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Speed limits are determined by many factors

I have a question about the speed limit on East Main Street in Medford. The posted speed limit is 30 mph as you head east out of downtown and stays that way until a few blocks after you crest the hill near Keene Way. Then it's 35 mph until East Main hits the Valley View Road intersection and the speed goes down to 25 mph. Why does the speed increase to 35 mph for such a short distance? It must save a driver about three seconds, and it bumps up the speed in the midst of one of Medford's historic neighborhoods. It's interesting to note that a lot of drivers don't even go that fast there — they seem to have more concern for the neighborhood than the city does.

— Louise H., Medford

Louise, speed limits are determined, not by the age of a particular neighborhood, but by traffic volumes, crash rates, roadway alignment and roadside culture, to name a few factors.

For the most part, Oregon statutes dictate the speed limits of alleys (15 mph), business districts and school zones (20 mph), residential districts and public parks (25 mph), open and rural highways (55 mph) and interstate highways (65 mph).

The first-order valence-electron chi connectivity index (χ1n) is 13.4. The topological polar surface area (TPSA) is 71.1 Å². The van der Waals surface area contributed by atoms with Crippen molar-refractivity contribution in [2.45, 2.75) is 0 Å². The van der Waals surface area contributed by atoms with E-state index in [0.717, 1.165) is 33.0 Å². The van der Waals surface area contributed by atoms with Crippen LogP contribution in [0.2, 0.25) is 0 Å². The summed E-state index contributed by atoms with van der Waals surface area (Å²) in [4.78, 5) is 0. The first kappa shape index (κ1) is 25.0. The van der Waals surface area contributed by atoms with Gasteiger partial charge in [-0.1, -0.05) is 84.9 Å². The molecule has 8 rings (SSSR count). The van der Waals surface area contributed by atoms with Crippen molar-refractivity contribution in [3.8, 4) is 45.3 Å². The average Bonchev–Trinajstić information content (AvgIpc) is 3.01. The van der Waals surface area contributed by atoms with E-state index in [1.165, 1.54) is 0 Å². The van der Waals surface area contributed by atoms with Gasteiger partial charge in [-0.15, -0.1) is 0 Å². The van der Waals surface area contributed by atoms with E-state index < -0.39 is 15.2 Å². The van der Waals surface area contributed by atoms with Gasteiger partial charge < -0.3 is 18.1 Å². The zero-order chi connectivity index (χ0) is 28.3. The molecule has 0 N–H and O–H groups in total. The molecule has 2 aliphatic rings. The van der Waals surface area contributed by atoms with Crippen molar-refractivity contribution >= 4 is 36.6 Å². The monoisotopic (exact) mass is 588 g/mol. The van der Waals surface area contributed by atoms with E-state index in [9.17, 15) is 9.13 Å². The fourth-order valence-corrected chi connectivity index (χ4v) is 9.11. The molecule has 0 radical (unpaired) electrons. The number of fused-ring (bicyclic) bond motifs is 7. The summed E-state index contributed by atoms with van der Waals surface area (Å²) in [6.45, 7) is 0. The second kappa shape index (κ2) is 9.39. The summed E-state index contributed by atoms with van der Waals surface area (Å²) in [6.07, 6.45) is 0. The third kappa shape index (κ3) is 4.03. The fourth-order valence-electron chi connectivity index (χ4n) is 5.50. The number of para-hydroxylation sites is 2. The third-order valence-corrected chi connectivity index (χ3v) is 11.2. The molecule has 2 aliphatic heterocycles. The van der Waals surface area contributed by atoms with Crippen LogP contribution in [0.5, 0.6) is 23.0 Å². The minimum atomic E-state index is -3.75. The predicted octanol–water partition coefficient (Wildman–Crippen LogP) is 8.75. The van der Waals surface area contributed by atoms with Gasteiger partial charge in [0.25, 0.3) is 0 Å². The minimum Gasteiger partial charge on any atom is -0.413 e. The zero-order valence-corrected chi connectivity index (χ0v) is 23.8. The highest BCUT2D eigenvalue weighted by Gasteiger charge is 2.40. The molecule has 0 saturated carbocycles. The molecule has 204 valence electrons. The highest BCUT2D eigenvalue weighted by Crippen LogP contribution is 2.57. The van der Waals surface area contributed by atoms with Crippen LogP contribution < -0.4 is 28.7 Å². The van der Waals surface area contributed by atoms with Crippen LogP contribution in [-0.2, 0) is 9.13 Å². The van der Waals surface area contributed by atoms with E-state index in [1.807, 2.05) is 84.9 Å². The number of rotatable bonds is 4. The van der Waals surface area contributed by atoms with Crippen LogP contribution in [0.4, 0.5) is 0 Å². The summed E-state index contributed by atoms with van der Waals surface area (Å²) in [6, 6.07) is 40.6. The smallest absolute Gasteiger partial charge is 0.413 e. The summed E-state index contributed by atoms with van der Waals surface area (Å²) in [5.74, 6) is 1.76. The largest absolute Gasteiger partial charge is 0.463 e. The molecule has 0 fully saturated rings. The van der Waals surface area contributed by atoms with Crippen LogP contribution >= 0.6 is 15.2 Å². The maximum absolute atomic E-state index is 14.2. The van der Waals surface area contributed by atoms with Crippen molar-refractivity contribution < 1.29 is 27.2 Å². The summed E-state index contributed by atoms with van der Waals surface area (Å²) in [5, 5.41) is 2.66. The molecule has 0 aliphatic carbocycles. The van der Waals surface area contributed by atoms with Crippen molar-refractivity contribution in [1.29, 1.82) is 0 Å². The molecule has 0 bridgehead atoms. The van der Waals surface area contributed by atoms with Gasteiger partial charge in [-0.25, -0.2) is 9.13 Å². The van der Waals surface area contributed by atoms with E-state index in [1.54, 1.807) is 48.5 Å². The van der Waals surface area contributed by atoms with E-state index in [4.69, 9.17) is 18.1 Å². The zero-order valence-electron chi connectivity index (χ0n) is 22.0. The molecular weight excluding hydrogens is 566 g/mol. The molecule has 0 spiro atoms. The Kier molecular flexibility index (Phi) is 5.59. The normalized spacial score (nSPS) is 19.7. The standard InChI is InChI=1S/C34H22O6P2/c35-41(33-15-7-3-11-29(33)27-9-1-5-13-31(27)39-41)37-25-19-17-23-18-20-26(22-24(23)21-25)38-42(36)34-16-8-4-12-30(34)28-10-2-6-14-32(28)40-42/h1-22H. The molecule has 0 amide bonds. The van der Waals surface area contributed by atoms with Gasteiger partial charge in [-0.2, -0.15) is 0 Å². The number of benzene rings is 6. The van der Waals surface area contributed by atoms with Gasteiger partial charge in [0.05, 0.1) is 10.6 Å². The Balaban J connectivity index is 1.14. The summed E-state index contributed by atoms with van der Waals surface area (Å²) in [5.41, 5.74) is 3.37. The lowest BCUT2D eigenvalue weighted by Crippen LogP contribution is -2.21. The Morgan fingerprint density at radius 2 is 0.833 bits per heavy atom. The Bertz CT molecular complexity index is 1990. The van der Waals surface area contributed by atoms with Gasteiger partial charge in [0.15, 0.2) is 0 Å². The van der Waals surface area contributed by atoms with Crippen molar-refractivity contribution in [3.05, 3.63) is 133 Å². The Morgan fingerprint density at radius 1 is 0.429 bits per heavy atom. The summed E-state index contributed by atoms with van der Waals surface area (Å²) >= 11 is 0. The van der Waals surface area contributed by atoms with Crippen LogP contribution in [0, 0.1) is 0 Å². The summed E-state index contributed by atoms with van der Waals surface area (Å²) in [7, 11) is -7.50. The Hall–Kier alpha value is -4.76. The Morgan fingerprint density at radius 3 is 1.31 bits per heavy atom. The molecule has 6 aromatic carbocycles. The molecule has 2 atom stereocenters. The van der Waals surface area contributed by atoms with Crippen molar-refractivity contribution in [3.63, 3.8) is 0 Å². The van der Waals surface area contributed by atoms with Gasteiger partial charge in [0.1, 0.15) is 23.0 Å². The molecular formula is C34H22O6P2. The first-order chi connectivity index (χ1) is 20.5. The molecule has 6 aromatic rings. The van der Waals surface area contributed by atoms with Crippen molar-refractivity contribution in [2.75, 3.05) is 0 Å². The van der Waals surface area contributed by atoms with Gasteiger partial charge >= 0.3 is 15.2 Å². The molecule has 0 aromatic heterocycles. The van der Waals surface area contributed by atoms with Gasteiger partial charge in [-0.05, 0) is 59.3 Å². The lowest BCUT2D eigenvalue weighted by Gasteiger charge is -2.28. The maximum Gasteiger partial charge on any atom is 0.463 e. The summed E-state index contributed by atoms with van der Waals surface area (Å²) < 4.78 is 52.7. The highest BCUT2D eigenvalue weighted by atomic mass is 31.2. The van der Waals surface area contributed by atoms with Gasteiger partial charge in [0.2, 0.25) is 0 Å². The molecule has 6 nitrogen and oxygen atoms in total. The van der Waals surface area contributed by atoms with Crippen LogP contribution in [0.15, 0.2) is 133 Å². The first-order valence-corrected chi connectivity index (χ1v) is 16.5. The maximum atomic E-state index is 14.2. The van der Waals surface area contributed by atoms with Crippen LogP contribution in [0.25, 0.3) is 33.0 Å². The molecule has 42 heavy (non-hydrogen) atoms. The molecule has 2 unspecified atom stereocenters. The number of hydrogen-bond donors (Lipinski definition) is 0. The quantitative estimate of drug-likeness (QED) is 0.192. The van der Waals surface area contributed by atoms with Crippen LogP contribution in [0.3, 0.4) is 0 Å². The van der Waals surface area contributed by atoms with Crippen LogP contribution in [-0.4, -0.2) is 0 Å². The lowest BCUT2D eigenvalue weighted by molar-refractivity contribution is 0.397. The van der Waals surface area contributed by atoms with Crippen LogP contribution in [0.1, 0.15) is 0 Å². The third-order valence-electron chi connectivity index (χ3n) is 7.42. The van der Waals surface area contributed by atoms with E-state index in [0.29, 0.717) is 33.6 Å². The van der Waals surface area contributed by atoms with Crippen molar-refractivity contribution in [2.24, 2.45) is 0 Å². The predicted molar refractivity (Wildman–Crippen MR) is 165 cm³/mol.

Oregon Department of Transportation’s traffic engineer classifies other types of roadways based on the aforementioned factors and calculates how fast 85 percent of people are driving on that street to determine their comfort level before making a speed recommendation to the local agency.

“For the most part, we agree with their recommendations,” said Alex Georgevitch, deputy public works director and city engineer.

As for East Main Street, the speed limit is 20 mph downtown (the statutory limit) and gradually increases as the street becomes less congested and the number of access points (such as driveways) decreases. After Valley View Road, East Main becomes a residential street, and the speed limit drops to the statutory limit of 25 mph, Georgevitch explained.

In 2011, an individual requested that the speed between Genessee Street and Berkeley Way be reduced, so the state traffic engineer conducted an analysis of that section of the road but, in the end, recommended that the speed limit be left at 30 mph.

Louise, if you’re serious about reducing the speed limit, you’re welcome to fill out and submit the citizen traffic request form available on the city's Public Works Department website at www.ci.medford.or.us/Page.asp?NavID=1682.

“If the public comes to us and requests that we change the speed, we go to the state Speed Zone Review Panel and request that they analyze it,” Georgevitch said. “But it is a three- to four-month process.”

Send questions to “Since You Asked,” Mail Tribune Newsroom, P.O. Box 1108, Medford, OR 97501; by fax to 541-776-4376; or by email to youasked@mailtribune.com. To see a collection of columns, go to mailtribune.com/youasked. We’re sorry, but the volume of questions received prevents us from answering all of them.